Charles Gl aubitz, The Soft Machine, 2007

a sympathetic defender of nature. For the artist, the story is no mere fantasy but a depiction of actual machinations on multiple planes of reality—including our own. “The idea of using consciousness to direct quarks’ journeys in and out of existence is also a story that teaches us about the power literally to create reality with our thoughts,” he says. Now married with two children and living in Tijuana, Glaubitz illustrates for the likes of Rolling Stone and Nickelodeon magazines, and he has had numerous group and solo exhibitions in Mexico, the United States, and Spain (at such venues as the Museo de Arte Carrillo Gil in Mexico City and the Museum of Contemporary Art San Diego). He also teaches graphic design at San Diego City College. But he spends more than half of his time rendering other worlds. “For me,” he says, “it’s less about commercial success than about helping people awaken.”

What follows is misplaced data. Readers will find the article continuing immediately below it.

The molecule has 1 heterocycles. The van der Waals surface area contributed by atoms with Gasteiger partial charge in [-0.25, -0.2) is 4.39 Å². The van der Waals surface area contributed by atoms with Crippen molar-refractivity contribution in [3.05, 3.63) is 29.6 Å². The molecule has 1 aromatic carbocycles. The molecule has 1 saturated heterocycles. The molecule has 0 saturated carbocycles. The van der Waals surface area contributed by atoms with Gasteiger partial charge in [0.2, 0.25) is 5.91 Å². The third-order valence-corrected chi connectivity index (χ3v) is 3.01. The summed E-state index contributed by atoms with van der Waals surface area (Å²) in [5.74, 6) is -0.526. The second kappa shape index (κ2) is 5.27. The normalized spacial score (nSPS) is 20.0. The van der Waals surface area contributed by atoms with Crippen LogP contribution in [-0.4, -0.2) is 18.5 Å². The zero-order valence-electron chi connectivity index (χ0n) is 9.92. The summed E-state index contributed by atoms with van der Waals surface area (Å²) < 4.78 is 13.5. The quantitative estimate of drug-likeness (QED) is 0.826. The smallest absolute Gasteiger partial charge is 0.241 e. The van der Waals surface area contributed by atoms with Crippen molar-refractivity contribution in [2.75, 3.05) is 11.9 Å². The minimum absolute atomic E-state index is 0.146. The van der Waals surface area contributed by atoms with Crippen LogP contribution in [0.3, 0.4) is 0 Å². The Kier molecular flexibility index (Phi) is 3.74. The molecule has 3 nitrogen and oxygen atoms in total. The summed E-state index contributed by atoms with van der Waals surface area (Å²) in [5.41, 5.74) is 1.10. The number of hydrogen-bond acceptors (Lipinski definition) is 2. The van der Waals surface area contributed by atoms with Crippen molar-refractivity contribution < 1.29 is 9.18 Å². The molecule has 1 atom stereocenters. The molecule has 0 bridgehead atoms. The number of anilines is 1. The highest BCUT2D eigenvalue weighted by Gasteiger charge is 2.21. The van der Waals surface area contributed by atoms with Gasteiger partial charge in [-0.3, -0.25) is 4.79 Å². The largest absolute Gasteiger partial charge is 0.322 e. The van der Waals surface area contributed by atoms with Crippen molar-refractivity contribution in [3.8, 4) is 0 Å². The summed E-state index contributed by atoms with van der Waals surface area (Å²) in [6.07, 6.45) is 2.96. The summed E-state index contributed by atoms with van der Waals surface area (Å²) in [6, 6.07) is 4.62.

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Charles Gl aubitz, Secret Societor,

detail, 2006


10


alumni PROF ILES { story by

Marguerite Rigoglioso }

An imati n g t h e Of fb e at